The museum with nothing to show, but lots to see
A museum is a place to see things. This is a museum, paradoxically enough, you visit to not see.
My visit to the Dialog Museum in Frankfurt, Germany, a small establishment within a busy metro station, showed me things that we would never see in the light. In the lightless corridors of the museum, I experienced the vulnerabilities of blindness.
The museum's concept is fairly simple – a blind or visually impaired guide leads you through rooms with changing themes, all in the dark. You are put in the shoes of the blind. Absorbed into total darkness and immersed in blindness, you have no choice but to adapt and rely on your other senses.
The guide takes you through a dark corridor showing how to count money, cross the road, take the train, and much more, all without sight. Not seeing for 45 minutes has shown me the struggles of the person clutching onto a white stick, tapping it repeatedly against the asphalt trying to navigate.
The experience humbles you. It reminds you of your blessings of sight and of your obligation to someone who lacks it.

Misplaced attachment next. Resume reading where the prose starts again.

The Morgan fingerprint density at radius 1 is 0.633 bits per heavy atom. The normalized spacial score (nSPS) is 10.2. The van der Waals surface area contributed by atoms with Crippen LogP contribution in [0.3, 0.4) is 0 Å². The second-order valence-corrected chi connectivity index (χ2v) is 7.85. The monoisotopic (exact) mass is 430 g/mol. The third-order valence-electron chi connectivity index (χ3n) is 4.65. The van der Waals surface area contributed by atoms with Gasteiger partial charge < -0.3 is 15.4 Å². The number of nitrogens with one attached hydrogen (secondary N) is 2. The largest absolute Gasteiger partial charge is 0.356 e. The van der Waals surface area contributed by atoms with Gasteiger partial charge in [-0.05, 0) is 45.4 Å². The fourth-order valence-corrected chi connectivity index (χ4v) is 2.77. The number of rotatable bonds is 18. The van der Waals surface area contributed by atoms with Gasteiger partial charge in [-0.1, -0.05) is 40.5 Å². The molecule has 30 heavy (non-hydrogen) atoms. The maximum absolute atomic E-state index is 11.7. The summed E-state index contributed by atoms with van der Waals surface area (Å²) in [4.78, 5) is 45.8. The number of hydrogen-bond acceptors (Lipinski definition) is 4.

The museum I visited in Frankfurt is an initiative of Dialogue Social Enterprise (DSE). It is a social enterprise with a mission to promote inclusivity. Dialogue in the Dark (DiD) is an exhibition of theirs. DiD raises awareness for blind people by leaving a lasting impression on visitors. It also creates jobs for the visually impaired and the blind.
Bangladesh, according to some sources, accounts for roughly 2.2 percent of global blindness and 2.53 percent of global visual impairment. Needless to say, the visually impaired are neglected in our society, mainly due to a lack of awareness and empathy.
Setting up something like this in Bangladesh can show others what the Dialog Museum has shown me. It can raise awareness for the eight million people in Bangladesh struggling to cross the street. It will, eventually, lead to better accessibility and infrastructure for the visually impaired, and we can be a truly inclusive society.
To voice your support, please visit sites.google.com/view/blindmuseum and simply select "Yes".